Discover the most amazing and breath-taking destination and attractions that Peru offers. From incredible natural landscapes to charming traditional towns and cities.
1. Machu Picchu
The city of Machu Picchu is the most popular tourist attraction in Peru and is one of the new seven wonders of the world. This citadel dates to the time of the Inca Empire in the 15th Century. It is located above the Urubamba River valley between two sharp peaks at 2450 meters above sea level. This historic site provides one of the most spectacular backdrops in the world, with lush vegetation surrounded by cloud-shrouded mountains. It stretches over 8 kilometers and contains nearly three thousand stone steps leading to different levels.
2. Cusco Historic Centre
The city of Cusco is located high in the Andes at 3,400 meters above sea level in south-central Peru. It was once the capital of the famous Inca Empire and today still contains Inca ruins. The Koricancha Temple was the focal point of the Empire and is thought to be the most sacred site in Inca mythology. Plaza de Armas is the central square of the city and is flanked by Cusco Cathedral and La Compania. When visiting Cusco, one must try to experience the San Pedro market and the artisan neighbourhood, San Blas.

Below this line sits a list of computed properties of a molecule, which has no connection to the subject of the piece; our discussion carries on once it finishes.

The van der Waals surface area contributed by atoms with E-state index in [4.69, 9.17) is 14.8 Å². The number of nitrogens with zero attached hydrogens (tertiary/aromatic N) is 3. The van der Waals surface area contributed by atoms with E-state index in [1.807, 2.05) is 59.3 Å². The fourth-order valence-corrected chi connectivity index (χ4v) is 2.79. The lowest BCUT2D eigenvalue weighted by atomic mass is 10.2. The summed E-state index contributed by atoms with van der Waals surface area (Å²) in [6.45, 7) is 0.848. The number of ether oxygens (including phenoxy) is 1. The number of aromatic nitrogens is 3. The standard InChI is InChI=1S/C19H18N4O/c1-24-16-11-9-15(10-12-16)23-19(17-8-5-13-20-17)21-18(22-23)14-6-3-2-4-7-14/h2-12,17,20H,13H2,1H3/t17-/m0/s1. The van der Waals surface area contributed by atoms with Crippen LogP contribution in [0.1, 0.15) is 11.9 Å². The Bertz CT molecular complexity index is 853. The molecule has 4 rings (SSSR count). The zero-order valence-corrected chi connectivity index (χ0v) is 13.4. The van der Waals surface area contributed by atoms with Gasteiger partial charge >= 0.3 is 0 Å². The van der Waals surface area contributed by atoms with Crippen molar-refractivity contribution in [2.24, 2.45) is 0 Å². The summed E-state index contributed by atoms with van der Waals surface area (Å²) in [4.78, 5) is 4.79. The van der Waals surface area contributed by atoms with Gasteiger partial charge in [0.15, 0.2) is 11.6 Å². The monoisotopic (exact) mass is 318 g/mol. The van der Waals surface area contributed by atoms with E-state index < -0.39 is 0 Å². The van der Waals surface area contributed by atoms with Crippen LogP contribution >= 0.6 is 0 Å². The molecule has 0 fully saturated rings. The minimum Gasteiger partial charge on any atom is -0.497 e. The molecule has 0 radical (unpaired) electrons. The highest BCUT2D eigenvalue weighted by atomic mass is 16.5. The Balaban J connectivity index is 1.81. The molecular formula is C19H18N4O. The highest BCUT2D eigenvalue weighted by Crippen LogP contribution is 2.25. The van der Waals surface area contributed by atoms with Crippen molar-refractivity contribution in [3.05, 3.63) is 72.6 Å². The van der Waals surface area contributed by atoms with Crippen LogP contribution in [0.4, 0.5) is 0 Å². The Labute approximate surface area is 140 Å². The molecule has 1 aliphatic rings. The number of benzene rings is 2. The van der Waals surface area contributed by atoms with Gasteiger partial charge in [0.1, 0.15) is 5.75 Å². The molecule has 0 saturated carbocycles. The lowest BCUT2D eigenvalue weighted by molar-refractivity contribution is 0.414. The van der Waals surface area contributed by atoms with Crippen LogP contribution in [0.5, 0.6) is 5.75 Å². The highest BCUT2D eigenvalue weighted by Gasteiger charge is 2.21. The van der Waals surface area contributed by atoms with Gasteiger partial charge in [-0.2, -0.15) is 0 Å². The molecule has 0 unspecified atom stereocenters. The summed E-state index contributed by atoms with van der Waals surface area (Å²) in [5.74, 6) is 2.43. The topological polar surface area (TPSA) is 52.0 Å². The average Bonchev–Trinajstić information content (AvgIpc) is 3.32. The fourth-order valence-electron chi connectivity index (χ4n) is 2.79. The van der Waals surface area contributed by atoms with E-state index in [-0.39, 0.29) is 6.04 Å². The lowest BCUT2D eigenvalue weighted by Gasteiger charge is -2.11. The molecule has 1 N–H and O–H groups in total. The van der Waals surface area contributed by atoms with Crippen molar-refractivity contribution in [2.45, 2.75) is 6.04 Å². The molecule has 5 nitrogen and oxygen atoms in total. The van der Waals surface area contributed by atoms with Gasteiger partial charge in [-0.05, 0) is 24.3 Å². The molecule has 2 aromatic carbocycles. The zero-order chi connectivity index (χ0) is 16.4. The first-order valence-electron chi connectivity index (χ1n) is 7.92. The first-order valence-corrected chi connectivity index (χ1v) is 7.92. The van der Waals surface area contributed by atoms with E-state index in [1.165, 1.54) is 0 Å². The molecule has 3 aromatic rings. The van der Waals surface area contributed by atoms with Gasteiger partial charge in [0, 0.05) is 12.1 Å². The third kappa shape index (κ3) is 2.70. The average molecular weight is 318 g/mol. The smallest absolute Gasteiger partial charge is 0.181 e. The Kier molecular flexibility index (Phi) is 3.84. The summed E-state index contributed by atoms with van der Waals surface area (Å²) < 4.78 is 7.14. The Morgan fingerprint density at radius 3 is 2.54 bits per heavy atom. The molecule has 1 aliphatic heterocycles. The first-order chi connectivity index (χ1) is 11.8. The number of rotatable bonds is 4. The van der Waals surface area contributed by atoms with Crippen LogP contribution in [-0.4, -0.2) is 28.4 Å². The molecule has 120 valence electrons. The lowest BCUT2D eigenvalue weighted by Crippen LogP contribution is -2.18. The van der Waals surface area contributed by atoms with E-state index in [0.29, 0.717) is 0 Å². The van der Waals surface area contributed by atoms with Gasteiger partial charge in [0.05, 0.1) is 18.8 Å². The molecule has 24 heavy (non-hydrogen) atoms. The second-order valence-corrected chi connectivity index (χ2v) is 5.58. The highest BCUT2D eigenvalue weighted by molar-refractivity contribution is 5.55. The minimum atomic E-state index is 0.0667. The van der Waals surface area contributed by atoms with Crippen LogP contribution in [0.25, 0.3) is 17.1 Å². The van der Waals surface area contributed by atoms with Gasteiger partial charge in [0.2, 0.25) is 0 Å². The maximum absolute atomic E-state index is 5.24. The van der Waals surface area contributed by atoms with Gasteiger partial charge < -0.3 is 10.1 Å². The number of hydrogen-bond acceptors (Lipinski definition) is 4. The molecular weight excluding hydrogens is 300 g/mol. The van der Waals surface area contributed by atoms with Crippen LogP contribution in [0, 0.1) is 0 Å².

3. The Amazon
The Amazon rainforest is the biggest and most important biodiverse ecosystem on planet Earth. This hot and humid jungle is home to flora and fauna of all kinds and can be easily visited by tourists with Puerto Maldonado as the starting point. From here, it is easy to access The Tambopata National Reserve by boat on the Madre de Dios River. The Bahuaja Sonene National Park is the other main tourist attraction. The oxbow lakes, lush vegetation, colours, sounds, and exotic animals provide visitors with an amazing experience. It is possible to do river cruises and rent a lodge within the jungle.
4. Lake Titicaca